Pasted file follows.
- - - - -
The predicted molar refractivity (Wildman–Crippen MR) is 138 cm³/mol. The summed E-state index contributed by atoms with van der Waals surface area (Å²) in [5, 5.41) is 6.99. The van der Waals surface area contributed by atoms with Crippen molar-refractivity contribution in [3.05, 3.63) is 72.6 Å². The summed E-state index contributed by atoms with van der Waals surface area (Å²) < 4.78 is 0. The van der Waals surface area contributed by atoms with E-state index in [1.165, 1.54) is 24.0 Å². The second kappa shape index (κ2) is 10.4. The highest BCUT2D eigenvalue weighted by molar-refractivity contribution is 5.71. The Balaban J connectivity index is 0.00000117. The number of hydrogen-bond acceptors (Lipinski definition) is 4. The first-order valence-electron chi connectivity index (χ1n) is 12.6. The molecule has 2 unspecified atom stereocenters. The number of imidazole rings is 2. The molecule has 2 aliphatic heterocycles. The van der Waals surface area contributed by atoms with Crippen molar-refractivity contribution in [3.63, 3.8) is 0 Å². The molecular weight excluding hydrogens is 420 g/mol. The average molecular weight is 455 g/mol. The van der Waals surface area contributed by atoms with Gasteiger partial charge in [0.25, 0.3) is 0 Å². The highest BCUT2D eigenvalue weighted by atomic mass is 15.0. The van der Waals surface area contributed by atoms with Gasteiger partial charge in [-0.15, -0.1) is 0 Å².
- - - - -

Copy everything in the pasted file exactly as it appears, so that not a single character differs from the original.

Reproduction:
The predicted molar refractivity (Wildman–Crippen MR) is 138 cm³/mol. The summed E-state index contributed by atoms with van der Waals surface area (Å²) in [5, 5.41) is 6.99. The van der Waals surface area contributed by atoms with Crippen molar-refractivity contribution in [3.05, 3.63) is 72.6 Å². The summed E-state index contributed by atoms with van der Waals surface area (Å²) < 4.78 is 0. The van der Waals surface area contributed by atoms with E-state index in [1.165, 1.54) is 24.0 Å². The second kappa shape index (κ2) is 10.4. The highest BCUT2D eigenvalue weighted by molar-refractivity contribution is 5.71. The Balaban J connectivity index is 0.00000117. The number of hydrogen-bond acceptors (Lipinski definition) is 4. The first-order valence-electron chi connectivity index (χ1n) is 12.6. The molecule has 2 unspecified atom stereocenters. The number of imidazole rings is 2. The molecule has 2 aliphatic heterocycles. The van der Waals surface area contributed by atoms with Crippen molar-refractivity contribution in [3.63, 3.8) is 0 Å². The molecular weight excluding hydrogens is 420 g/mol. The average molecular weight is 455 g/mol. The van der Waals surface area contributed by atoms with Gasteiger partial charge in [0.25, 0.3) is 0 Å². The highest BCUT2D eigenvalue weighted by atomic mass is 15.0. The van der Waals surface area contributed by atoms with Gasteiger partial charge in [-0.15, -0.1) is 0 Å².